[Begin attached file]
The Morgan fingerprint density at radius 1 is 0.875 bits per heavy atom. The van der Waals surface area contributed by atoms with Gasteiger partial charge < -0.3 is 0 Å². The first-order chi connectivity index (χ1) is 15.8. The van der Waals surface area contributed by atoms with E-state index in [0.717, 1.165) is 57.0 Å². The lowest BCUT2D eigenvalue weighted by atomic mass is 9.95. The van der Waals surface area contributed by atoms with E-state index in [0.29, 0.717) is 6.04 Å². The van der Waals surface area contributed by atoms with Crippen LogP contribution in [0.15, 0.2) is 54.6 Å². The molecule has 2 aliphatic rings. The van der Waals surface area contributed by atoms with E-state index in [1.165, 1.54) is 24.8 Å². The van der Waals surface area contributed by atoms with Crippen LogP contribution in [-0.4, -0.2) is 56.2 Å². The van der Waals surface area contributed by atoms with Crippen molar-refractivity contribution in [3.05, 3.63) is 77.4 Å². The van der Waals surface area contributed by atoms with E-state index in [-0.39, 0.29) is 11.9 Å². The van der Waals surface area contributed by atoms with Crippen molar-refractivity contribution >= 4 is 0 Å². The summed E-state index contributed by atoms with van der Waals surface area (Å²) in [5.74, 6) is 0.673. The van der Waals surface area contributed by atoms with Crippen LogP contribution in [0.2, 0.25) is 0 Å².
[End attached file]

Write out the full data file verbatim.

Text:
The Morgan fingerprint density at radius 1 is 0.875 bits per heavy atom. The van der Waals surface area contributed by atoms with Gasteiger partial charge < -0.3 is 0 Å². The first-order chi connectivity index (χ1) is 15.8. The van der Waals surface area contributed by atoms with E-state index in [0.717, 1.165) is 57.0 Å². The lowest BCUT2D eigenvalue weighted by atomic mass is 9.95. The van der Waals surface area contributed by atoms with E-state index in [0.29, 0.717) is 6.04 Å². The van der Waals surface area contributed by atoms with Crippen LogP contribution in [0.15, 0.2) is 54.6 Å². The molecule has 2 aliphatic rings. The van der Waals surface area contributed by atoms with E-state index in [1.165, 1.54) is 24.8 Å². The van der Waals surface area contributed by atoms with Crippen LogP contribution in [-0.4, -0.2) is 56.2 Å². The van der Waals surface area contributed by atoms with Crippen molar-refractivity contribution in [3.05, 3.63) is 77.4 Å². The van der Waals surface area contributed by atoms with E-state index in [-0.39, 0.29) is 11.9 Å². The van der Waals surface area contributed by atoms with Crippen molar-refractivity contribution >= 4 is 0 Å². The summed E-state index contributed by atoms with van der Waals surface area (Å²) in [5.74, 6) is 0.673. The van der Waals surface area contributed by atoms with Crippen LogP contribution in [0.2, 0.25) is 0 Å².